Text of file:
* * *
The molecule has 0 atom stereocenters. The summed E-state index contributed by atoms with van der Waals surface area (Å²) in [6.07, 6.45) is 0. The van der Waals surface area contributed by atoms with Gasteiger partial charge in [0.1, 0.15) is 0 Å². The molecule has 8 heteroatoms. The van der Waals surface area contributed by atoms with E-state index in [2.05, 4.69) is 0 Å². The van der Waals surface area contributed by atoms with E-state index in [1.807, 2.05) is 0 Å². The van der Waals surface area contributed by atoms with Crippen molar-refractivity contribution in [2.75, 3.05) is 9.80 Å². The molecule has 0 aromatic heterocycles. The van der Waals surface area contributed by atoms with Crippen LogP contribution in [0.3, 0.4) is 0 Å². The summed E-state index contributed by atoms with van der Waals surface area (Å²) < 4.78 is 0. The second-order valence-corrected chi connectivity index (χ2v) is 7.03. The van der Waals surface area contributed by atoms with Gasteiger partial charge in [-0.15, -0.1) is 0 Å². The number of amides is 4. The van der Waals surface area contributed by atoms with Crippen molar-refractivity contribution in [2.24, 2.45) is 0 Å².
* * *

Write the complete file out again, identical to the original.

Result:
The molecule has 0 atom stereocenters. The summed E-state index contributed by atoms with van der Waals surface area (Å²) in [6.07, 6.45) is 0. The van der Waals surface area contributed by atoms with Gasteiger partial charge in [0.1, 0.15) is 0 Å². The molecule has 8 heteroatoms. The van der Waals surface area contributed by atoms with E-state index in [2.05, 4.69) is 0 Å². The van der Waals surface area contributed by atoms with E-state index in [1.807, 2.05) is 0 Å². The van der Waals surface area contributed by atoms with Crippen molar-refractivity contribution in [2.75, 3.05) is 9.80 Å². The molecule has 0 aromatic heterocycles. The van der Waals surface area contributed by atoms with Crippen LogP contribution in [0.3, 0.4) is 0 Å². The summed E-state index contributed by atoms with van der Waals surface area (Å²) < 4.78 is 0. The second-order valence-corrected chi connectivity index (χ2v) is 7.03. The van der Waals surface area contributed by atoms with Gasteiger partial charge in [-0.15, -0.1) is 0 Å². The number of amides is 4. The van der Waals surface area contributed by atoms with Crippen molar-refractivity contribution in [2.24, 2.45) is 0 Å².